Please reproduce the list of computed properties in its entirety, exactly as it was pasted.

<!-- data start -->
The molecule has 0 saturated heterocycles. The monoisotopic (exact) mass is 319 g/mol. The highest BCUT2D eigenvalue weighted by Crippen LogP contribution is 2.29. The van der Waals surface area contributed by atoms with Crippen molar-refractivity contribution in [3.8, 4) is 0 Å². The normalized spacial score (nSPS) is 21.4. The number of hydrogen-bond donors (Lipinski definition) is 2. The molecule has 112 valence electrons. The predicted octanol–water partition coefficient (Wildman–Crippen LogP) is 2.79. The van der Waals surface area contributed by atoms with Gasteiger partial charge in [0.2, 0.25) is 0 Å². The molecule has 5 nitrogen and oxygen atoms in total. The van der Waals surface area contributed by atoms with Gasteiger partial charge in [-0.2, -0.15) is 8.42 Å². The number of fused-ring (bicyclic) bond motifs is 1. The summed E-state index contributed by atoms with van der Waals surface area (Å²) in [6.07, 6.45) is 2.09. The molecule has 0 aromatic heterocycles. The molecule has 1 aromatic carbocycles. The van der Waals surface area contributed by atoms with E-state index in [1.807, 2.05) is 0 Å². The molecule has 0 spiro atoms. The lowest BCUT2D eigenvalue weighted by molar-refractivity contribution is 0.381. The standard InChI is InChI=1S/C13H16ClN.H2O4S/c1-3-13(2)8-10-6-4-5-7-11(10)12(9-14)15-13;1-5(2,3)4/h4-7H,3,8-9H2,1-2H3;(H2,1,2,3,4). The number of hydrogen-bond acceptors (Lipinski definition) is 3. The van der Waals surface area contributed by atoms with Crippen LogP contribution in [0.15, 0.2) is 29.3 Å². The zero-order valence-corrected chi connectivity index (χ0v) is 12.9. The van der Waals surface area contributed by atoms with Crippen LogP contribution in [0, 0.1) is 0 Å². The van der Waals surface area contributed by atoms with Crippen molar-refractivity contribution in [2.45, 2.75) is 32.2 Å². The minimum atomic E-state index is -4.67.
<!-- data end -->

The molecule has 0 saturated heterocycles. The monoisotopic (exact) mass is 319 g/mol. The highest BCUT2D eigenvalue weighted by Crippen LogP contribution is 2.29. The van der Waals surface area contributed by atoms with Crippen molar-refractivity contribution in [3.8, 4) is 0 Å². The normalized spacial score (nSPS) is 21.4. The number of hydrogen-bond donors (Lipinski definition) is 2. The molecule has 112 valence electrons. The predicted octanol–water partition coefficient (Wildman–Crippen LogP) is 2.79. The van der Waals surface area contributed by atoms with Gasteiger partial charge in [0.2, 0.25) is 0 Å². The molecule has 5 nitrogen and oxygen atoms in total. The van der Waals surface area contributed by atoms with Gasteiger partial charge in [-0.2, -0.15) is 8.42 Å². The number of fused-ring (bicyclic) bond motifs is 1. The summed E-state index contributed by atoms with van der Waals surface area (Å²) in [6.07, 6.45) is 2.09. The molecule has 0 aromatic heterocycles. The molecule has 1 aromatic carbocycles. The van der Waals surface area contributed by atoms with E-state index in [1.807, 2.05) is 0 Å². The molecule has 0 spiro atoms. The lowest BCUT2D eigenvalue weighted by molar-refractivity contribution is 0.381. The standard InChI is InChI=1S/C13H16ClN.H2O4S/c1-3-13(2)8-10-6-4-5-7-11(10)12(9-14)15-13;1-5(2,3)4/h4-7H,3,8-9H2,1-2H3;(H2,1,2,3,4). The number of hydrogen-bond acceptors (Lipinski definition) is 3. The van der Waals surface area contributed by atoms with Crippen LogP contribution in [0.15, 0.2) is 29.3 Å². The zero-order valence-corrected chi connectivity index (χ0v) is 12.9. The van der Waals surface area contributed by atoms with Crippen LogP contribution in [0, 0.1) is 0 Å². The van der Waals surface area contributed by atoms with Crippen molar-refractivity contribution in [2.45, 2.75) is 32.2 Å². The minimum atomic E-state index is -4.67.